In Part 1, we cloned PFP, a library for computing with probability distributions. PFP represents a distribution as a list of possible values, each with an associated probability.

But in the real world, things aren't always so easy. What if we wanted to pick a random number between 0 and 1? Our previous implementation would break, because there's an infinite number of values between 0 and 1---they don't exactly fit in a list.

As it turns out, Sungwoo Park and colleagues found an elegant solution to this problem. They represented probability distributions as sampling functions, resulting in something called the λ calculus. (I have no idea how to pronounce this!)

With a little bit of hacking, we can use their sampling functions as a drop-in replacement for PFP.

### A common interface

Since we will soon have two ways to represent probability distributions, we need to define a common interface.

``````type Weight = Float

class (Functor d, Monad d) => Dist d where
weighted :: [(a, Weight)] -> d a

uniform :: Dist d => [a] -> d a
uniform = weighted . map (\x -> (x, 1))
``````

The function `uniform` will create an equally-weighted distribution from a list of values. Using this API, we can represent a two-child family as follows:

``````data Child = Girl | Boy
deriving (Show, Eq, Ord)

child :: Dist d => d Child
child = uniform [Girl, Boy]

family :: Dist d => d [Child]
family = do
child1 <- child
child2 <- child
return [child1, child2]
``````

Now, we need to implement this API two different ways: Once with lists, and a second time with sampling functions.

### Finite distibutions, revisted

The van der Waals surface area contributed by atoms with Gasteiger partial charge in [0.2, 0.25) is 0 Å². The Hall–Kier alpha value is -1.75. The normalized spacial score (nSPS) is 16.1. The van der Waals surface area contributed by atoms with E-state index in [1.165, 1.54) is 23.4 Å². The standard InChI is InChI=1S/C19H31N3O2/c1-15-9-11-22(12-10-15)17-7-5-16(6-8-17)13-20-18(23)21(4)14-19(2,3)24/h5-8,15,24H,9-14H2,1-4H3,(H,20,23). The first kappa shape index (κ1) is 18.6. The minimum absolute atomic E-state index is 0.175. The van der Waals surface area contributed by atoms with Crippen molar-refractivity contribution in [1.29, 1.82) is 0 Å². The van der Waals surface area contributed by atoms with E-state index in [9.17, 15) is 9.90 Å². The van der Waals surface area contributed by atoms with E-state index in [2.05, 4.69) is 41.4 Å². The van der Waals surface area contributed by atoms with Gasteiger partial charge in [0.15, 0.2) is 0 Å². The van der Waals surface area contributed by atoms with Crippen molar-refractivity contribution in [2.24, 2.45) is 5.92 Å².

The monad from part 1 now becomes:

``````type FDist = PerhapsT ([])

instance Dist FDist where
weighted [] = error "Empty distribution"
weighted xws = PerhapsT (map weight xws)
where weight (x,w) = Perhaps x (P (w / sum))
sum = foldl' (+) 0 (map snd xws)

exact :: FDist a -> [Perhaps a]
exact = runPerhapsT
``````

We can run this as follows:

``````> exact family
[Perhaps [Girl,Girl] 25.0%,
Perhaps [Girl,Boy] 25.0%,
Perhaps [Boy,Girl] 25.0%,
Perhaps [Boy,Boy] 25.0%]
``````

### Sampling functions

This second part is also easy. First, we define a type `Rand a`, which represents a value of type `a` computed using random numbers.

We implement `Rand` by reduction to Haskell's IO monad. (There's any number of other ways to do this, of course.)

``````newtype Rand a = Rand { runRand :: IO a }

randomFloat :: Rand Float
randomFloat = Rand (getStdRandom (random))
``````

Next, we make `Rand` a trivial, sequential monad:

``````instance Functor Rand where
fmap = liftM

return x = Rand (return x)
r >>= f = Rand (do x <- runRand r
runRand (f x))
``````

We can turn any `FDist` into a `Rand` by picking an element at random:

``````instance Dist Rand where
weighted = liftF . weighted

liftF :: FDist a -> Rand a
liftF fdist = do
n <- randomFloat
pick (P n) (runPerhapsT fdist)

pick :: Monad m => Prob -> [Perhaps a] -> m a
pick _ [] = fail "No values to pick from"
pick n ((Perhaps x p):ps)
| n <= p    = return x
| otherwise = pick (n-p) ps
``````

Of course, a single random sample won't do us much good. We need functions for repeated sampling and for displaying the results:

``````sample :: Rand a -> Int -> Rand [a]
sample r n = sequence (replicate n r)

sampleIO r n = runRand (sample r n)

histogram :: Ord a => [a] -> [Int]
histogram = map length . group . sort
``````

And sure enough, we get a nice, even distribution:

``````> liftM histogram (sampleIO family 1000)
[243,242,254,261]
``````

That's it! Two monads for the price of one.

Part 3: Coming soon.